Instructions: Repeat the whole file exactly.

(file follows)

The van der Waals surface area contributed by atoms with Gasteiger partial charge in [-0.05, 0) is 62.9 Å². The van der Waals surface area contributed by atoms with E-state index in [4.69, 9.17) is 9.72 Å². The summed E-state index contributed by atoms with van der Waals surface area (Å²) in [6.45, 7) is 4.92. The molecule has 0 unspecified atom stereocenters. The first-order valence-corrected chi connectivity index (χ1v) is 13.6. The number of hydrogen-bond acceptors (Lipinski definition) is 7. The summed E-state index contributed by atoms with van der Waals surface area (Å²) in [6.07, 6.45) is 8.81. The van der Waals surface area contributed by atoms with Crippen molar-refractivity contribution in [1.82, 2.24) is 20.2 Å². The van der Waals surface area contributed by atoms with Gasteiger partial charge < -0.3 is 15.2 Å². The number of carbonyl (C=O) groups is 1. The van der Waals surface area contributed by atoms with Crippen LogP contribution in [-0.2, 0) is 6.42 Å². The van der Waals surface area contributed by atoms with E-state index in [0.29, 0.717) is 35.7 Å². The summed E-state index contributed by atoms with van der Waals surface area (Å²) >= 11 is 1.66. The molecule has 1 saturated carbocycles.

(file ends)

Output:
The van der Waals surface area contributed by atoms with Gasteiger partial charge in [-0.05, 0) is 62.9 Å². The van der Waals surface area contributed by atoms with E-state index in [4.69, 9.17) is 9.72 Å². The summed E-state index contributed by atoms with van der Waals surface area (Å²) in [6.45, 7) is 4.92. The molecule has 0 unspecified atom stereocenters. The first-order valence-corrected chi connectivity index (χ1v) is 13.6. The number of hydrogen-bond acceptors (Lipinski definition) is 7. The summed E-state index contributed by atoms with van der Waals surface area (Å²) in [6.07, 6.45) is 8.81. The van der Waals surface area contributed by atoms with Crippen molar-refractivity contribution in [1.82, 2.24) is 20.2 Å². The van der Waals surface area contributed by atoms with Gasteiger partial charge < -0.3 is 15.2 Å². The number of carbonyl (C=O) groups is 1. The van der Waals surface area contributed by atoms with Crippen LogP contribution in [-0.2, 0) is 6.42 Å². The van der Waals surface area contributed by atoms with E-state index in [0.29, 0.717) is 35.7 Å². The summed E-state index contributed by atoms with van der Waals surface area (Å²) >= 11 is 1.66. The molecule has 1 saturated carbocycles.